City residents who own the breeds of farm animals listed on the newly adopted ordinance are being given a six-month grace period to find new homes for them, City Manager Rachael Tabelski says.
City Council approved a revised local law Monday evening that prohibits any city resident from owning, possessing or harboring the following farm animals:
- Donkeys, Mules
Exceptions include being allowed to have a maximum of six chickens, as long as they are penned and maintained appropriately, with no accumulated feces, odors or related mess; special events with prior approval of an event application; and animals in transit to or from a veterinary facility or other destination out of city bounds.
“This ordinance shall take effect immediately after the date of passage and in accordance with law,” it states. “Residents with existing animals that are now regulated will have a six-month grace period before enforcement action will be taken.”
Since the city doesn’t have enough staff to physically check out every residence in the city, this ordinance will be enforced based on complaints about alleged offenders.
The resolution initially included feral cats on the list. However, a public hearing about the law brought out about 15 people to speak about that inclusion. Council members agreed to table a prior vote to further discuss the cat situation. The group later removed feral cats from the list.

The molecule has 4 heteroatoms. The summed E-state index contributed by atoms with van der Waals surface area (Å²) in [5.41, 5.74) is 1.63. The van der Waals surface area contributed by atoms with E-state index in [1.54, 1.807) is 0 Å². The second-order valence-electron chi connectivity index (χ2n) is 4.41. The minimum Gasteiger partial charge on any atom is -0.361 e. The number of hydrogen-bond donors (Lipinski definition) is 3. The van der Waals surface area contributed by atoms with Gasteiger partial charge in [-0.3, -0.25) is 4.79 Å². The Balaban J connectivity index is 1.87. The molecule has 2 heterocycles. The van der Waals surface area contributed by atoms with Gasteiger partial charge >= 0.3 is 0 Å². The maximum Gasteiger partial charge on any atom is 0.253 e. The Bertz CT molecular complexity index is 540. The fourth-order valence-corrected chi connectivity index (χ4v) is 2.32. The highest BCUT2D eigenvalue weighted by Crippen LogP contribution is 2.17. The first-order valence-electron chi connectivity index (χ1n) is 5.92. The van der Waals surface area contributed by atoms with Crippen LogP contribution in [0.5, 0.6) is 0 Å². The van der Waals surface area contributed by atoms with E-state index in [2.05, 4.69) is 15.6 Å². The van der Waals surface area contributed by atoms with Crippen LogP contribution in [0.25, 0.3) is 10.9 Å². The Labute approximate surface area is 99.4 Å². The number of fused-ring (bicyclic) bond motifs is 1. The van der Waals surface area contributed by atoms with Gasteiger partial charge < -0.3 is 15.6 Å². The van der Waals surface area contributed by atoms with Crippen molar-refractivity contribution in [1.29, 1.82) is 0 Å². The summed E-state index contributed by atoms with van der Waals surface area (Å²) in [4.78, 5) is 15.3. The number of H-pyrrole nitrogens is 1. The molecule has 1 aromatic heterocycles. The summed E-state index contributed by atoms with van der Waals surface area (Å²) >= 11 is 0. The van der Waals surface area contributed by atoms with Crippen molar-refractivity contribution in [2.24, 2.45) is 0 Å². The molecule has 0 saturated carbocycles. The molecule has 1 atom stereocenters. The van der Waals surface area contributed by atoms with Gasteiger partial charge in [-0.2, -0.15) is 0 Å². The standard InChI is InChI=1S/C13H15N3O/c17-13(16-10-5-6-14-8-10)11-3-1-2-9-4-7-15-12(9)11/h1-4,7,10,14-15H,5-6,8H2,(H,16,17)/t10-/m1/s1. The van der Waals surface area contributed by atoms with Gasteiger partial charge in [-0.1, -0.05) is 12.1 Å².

“So yes, it does not restrict feral cats in any way,” Tabelski said Tuesday. “The folks who came in to discuss feral cats were extremely informative. And I was glad to hear that they're still out there working in our community, and have plans to address any type of cat colonies and cat communities.”
During the meeting, advocate Todd Vaarwerk spoke on behalf of Independent Living of the Genesee Region and those with service animals. He noted that the resolution had not changed other than excluding cats, and was concerned that ADA rights were going to be violated.
“I implore you one last time to fix this error,” he said.
Anyone with a certified service animal who is protected by federal Americans with Disabilities Act stipulations will not be affected by the local law, City Attorney George Van Nest said during the meeting.
If someone complains about a neighbor, and that person has a documented service animal, the city’s code enforcement staff will verify it before issuing any penalty.
“We will be relying on any type of complaints to look and see if there is a violation and go from there,” Tabelski said. “There's other federal laws that supersede our ordinance, such as the ability of residents to have support animals, and we'll certainly understand and take that into consideration upon responding to any type of complaints.”
To read the resolution, go HERE.
Photo submitted of goats in the city that were part of a neighborhood's complaints to City Councilman John Canale, who brought the issue to council earlier this year.